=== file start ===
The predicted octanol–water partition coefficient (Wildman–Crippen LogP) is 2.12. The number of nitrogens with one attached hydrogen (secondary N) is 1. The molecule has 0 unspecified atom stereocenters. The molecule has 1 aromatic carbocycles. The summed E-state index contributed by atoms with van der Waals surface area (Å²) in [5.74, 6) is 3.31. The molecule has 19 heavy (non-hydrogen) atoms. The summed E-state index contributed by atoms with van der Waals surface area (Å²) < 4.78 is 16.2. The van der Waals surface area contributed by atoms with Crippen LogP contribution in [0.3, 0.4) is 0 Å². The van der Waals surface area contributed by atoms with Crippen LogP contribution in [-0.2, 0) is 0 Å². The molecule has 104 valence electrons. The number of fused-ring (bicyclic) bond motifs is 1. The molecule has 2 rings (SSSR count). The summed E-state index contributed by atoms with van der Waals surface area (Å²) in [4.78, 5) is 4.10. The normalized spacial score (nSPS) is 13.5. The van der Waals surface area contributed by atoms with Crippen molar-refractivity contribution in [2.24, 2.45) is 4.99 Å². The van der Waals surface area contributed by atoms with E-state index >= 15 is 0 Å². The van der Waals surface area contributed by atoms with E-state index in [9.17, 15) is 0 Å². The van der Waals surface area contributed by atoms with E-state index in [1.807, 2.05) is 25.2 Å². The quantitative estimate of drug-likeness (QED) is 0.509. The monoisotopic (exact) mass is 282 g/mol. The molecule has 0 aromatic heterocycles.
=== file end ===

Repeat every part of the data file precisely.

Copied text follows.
The predicted octanol–water partition coefficient (Wildman–Crippen LogP) is 2.12. The number of nitrogens with one attached hydrogen (secondary N) is 1. The molecule has 0 unspecified atom stereocenters. The molecule has 1 aromatic carbocycles. The summed E-state index contributed by atoms with van der Waals surface area (Å²) in [5.74, 6) is 3.31. The molecule has 19 heavy (non-hydrogen) atoms. The summed E-state index contributed by atoms with van der Waals surface area (Å²) < 4.78 is 16.2. The van der Waals surface area contributed by atoms with Crippen LogP contribution in [0.3, 0.4) is 0 Å². The van der Waals surface area contributed by atoms with Crippen LogP contribution in [-0.2, 0) is 0 Å². The molecule has 104 valence electrons. The number of fused-ring (bicyclic) bond motifs is 1. The molecule has 2 rings (SSSR count). The summed E-state index contributed by atoms with van der Waals surface area (Å²) in [4.78, 5) is 4.10. The normalized spacial score (nSPS) is 13.5. The van der Waals surface area contributed by atoms with Crippen molar-refractivity contribution in [2.24, 2.45) is 4.99 Å². The van der Waals surface area contributed by atoms with E-state index >= 15 is 0 Å². The van der Waals surface area contributed by atoms with E-state index in [9.17, 15) is 0 Å². The van der Waals surface area contributed by atoms with E-state index in [1.807, 2.05) is 25.2 Å². The quantitative estimate of drug-likeness (QED) is 0.509. The monoisotopic (exact) mass is 282 g/mol. The molecule has 0 aromatic heterocycles.